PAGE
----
PubMed Abstract | CrossRef Full Text | Google Scholar

Nguyen, A. T., Sathe, S. R., and Yim, E. K. F. (2016). From Nano to Micro: Topographical Scale and its Impact on Cell Adhesion, Morphology and Contact Guidance. J. Phys. Condens. Matter 28 (18), 183001. doi:10.1088/0953-8984/28/18/183001

PubMed Abstract | CrossRef Full Text | Google Scholar

Ou, M., and Huang, X. (2021). Influence of Bone Formation by Composite Scaffolds with Different Proportions of Hydroxyapatite and Collagen, official publication of the Academy of Dental Materials. Dental Mater. 37, e231–e244. doi:10.1016/j.dental.2020.12.006

CrossRef Full Text | Google Scholar

Park, K. H., Choi, Y., Yoon, D. S., Lee, K.-M., Kim, D., and Lee, J. W. (2018). Zinc Promotes Osteoblast Differentiation in Human Mesenchymal Stem Cells via Activation of the cAMP-PKA-CREB Signaling Pathway. Stem Cell Dev. 27 (16), 1125–1135. doi:10.1089/scd.2018.0023

PubMed Abstract | CrossRef Full Text | Google Scholar

Patelli, A., Mussano, F., Brun, P., Genova, T., Ambrosi, E., Michieli, N., et al. (2018). Nanoroughness, Surface Chemistry, and Drug Delivery Control by Atmospheric Plasma Jet on Implantable Devices. ACS Appl. Mater. Inter. 10 (46), 39512–39523. doi:10.1021/acsami.8b15886

PubMed Abstract | CrossRef Full Text | Google Scholar

Pattanayak, D. K., Kawai, T., Matsushita, T., Takadama, H., Nakamura, T., and Kokubo, T. (2009). Effect of HCl Concentrations on Apatite-Forming Ability of NaOH-HCl- and Heat-Treated Titanium Metal. J. Mater. Sci. Mater. Med. 20 (12), 2401–2411. doi:10.1007/s10856-009-3815-0

PubMed Abstract | CrossRef Full Text | Google Scholar

Rupp, F., Scheideler, L., Rehbein, D., Axmann, D., and Geis-Gerstorfer, J. (2004). Roughness Induced Dynamic Changes of Wettability of Acid Etched Titanium Implant Modifications. Biomaterials 25, 1429–1438. doi:10.1016/j.biomaterials.2003.08.015

PubMed Abstract | CrossRef Full Text | Google Scholar

Shao, S.-y., Chen, J.-x., Tang, H.-y., Ming, P.-p., Yang, J., Zhu, W.-q., et al. (2020). A Titanium Surface Modified with Zinc-Containing Nanowires: Enhancing Biocompatibility and Antibacterial Property In Vitro. Appl. Surf. Sci. 515, 146107. doi:10.1016/j.apsusc.2020.146107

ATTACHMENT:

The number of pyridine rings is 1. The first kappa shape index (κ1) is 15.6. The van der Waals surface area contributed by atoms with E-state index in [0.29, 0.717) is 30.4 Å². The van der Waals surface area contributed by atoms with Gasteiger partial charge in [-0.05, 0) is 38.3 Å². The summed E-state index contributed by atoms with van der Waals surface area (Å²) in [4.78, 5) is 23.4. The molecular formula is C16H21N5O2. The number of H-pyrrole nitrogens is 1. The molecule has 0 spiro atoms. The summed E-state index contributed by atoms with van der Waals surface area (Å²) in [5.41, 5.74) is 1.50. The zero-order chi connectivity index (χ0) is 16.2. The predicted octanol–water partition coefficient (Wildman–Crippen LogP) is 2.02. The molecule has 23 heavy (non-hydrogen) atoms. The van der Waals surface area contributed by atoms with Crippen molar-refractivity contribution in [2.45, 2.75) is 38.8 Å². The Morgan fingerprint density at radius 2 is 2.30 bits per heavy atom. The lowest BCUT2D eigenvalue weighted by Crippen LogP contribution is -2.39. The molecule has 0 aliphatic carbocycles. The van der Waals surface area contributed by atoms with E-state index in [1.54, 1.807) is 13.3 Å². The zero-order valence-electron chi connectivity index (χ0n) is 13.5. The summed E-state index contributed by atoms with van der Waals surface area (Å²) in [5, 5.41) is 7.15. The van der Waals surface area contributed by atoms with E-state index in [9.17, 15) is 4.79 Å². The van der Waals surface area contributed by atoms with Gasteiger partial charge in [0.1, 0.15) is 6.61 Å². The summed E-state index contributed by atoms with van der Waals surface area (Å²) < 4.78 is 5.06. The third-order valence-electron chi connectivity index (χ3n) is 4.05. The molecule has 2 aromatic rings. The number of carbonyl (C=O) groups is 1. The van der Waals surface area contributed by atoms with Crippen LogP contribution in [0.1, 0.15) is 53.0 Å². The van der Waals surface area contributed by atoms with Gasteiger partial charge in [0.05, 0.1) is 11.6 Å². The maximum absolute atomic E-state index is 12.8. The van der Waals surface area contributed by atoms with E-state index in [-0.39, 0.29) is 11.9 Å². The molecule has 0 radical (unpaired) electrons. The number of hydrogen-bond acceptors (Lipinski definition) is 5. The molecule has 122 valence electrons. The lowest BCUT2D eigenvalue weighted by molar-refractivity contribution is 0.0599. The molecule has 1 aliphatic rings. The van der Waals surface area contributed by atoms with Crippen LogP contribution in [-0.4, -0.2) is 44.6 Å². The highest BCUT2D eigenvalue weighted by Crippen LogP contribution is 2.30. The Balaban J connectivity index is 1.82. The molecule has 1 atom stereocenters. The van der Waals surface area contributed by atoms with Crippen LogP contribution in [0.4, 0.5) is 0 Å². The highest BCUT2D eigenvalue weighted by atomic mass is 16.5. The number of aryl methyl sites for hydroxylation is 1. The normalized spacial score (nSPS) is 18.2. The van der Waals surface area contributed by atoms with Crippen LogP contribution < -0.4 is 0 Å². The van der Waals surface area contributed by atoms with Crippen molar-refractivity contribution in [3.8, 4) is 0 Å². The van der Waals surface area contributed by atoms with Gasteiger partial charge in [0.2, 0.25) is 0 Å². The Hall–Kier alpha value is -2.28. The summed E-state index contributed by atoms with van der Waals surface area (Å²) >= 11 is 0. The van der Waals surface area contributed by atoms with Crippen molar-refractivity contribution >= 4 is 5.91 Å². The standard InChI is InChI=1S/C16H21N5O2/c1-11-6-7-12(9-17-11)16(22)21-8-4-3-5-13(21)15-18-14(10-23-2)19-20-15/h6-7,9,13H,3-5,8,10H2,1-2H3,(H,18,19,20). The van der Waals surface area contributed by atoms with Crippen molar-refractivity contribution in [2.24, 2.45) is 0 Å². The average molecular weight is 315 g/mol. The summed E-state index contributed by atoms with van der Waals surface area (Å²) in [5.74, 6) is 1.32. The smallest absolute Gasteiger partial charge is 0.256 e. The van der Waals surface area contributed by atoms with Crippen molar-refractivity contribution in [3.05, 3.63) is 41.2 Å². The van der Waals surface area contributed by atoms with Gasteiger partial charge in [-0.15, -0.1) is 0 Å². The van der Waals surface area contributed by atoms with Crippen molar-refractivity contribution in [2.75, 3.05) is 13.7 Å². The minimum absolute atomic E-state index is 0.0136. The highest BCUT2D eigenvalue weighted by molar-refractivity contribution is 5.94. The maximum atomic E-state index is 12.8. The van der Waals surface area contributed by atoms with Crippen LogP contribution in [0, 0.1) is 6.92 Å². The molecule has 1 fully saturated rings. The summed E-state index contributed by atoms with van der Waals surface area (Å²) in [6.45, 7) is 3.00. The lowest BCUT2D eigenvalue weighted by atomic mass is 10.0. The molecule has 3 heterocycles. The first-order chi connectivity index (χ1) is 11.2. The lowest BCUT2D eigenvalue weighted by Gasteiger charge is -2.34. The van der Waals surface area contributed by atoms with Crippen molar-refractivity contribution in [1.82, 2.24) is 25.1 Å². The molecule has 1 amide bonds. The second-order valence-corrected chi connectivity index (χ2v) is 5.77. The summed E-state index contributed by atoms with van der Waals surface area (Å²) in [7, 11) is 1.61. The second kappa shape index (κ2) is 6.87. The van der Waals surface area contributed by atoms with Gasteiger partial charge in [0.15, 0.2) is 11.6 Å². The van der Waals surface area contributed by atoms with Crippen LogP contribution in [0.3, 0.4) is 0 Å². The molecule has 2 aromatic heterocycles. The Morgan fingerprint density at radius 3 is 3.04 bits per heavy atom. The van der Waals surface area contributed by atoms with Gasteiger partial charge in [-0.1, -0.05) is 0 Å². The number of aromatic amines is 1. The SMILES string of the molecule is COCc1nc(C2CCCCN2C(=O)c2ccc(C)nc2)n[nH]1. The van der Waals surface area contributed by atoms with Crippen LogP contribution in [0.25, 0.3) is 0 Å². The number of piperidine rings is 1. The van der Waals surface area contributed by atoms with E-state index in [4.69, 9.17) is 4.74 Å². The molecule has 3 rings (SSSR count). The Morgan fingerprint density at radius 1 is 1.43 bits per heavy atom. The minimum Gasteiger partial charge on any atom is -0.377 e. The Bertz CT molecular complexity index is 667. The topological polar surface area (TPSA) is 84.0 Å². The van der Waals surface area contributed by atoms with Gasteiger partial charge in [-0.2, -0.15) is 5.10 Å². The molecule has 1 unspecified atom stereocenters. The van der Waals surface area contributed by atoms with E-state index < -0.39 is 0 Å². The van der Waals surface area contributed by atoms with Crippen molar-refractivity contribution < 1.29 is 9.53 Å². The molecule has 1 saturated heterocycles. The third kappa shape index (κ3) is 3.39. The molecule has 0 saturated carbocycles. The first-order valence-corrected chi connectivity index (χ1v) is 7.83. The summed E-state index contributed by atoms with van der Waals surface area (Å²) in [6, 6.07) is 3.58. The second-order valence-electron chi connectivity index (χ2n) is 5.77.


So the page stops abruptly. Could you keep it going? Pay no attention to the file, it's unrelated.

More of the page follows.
CrossRef Full Text | Google Scholar

Shao, S.-y., Ming, P.-p., Qiu, J., Yu, Y.-j., Yang, J., Chen, J.-x., et al. (2017). Modification of a SLA Titanium Surface with Calcium-Containing Nanosheets and its Effects on Osteoblast Behavior. RSC Adv. 7 (11), 6753–6761. doi:10.1039/c6ra26060h

CrossRef Full Text | Google Scholar

Skoog, S. A., Kumar, G., Narayan, R. J., and Goering, P. L. (2018). Biological Responses to Immobilized Microscale and Nanoscale Surface Topographies. Pharmacol. Ther. 182, 33–55. doi:10.1016/j.pharmthera.2017.07.009

PubMed Abstract | CrossRef Full Text | Google Scholar

Strecker, S. E., Unterman, S., Charles, L. F., Pivovarchick, D., Maye, P. F., Edelman, E. R., et al. (2019). Osterix‐mCherry Expression Allows for Early Bone Detection in a Calvarial Defect Model. Adv. Biosys. 3 (12), 1900184. doi:10.1002/adbi.201900184

PubMed Abstract | CrossRef Full Text | Google Scholar

Sun, T., Hao, H., Hao, W.-t., Yi, S.-m., Li, X.-p., and Li, J.-r. (2014). Preparation and Antibacterial Properties of Titanium-Doped ZnO from Different Zinc Salts. Nanoscale Res. Lett. 9 (1), 98. doi:10.1186/1556-276x-9-98

PubMed Abstract | CrossRef Full Text | Google Scholar

Teotia, A. K., Raina, D. B., Singh, C., Sinha, N., Isaksson, H., Tägil, M., et al. (2017). Nano-Hydroxyapatite Bone Substitute Functionalized with Bone Active Molecules for Enhanced Cranial Bone Regeneration. ACS Appl. Mater. Inter. 9 (8), 6816–6828. doi:10.1021/acsami.6b14782

PubMed Abstract | CrossRef Full Text | Google Scholar

Ueno, T., Tsukimura, N., Yamada, M., and Ogawa, T. (2011). Enhanced Bone-Integration Capability of Alkali- and Heat-Treated Nanopolymorphic Titanium in Micro-to-nanoscale Hierarchy. Biomaterials 32 (30), 7297–7308. doi:10.1016/j.biomaterials.2011.06.033

PubMed Abstract | CrossRef Full Text | Google Scholar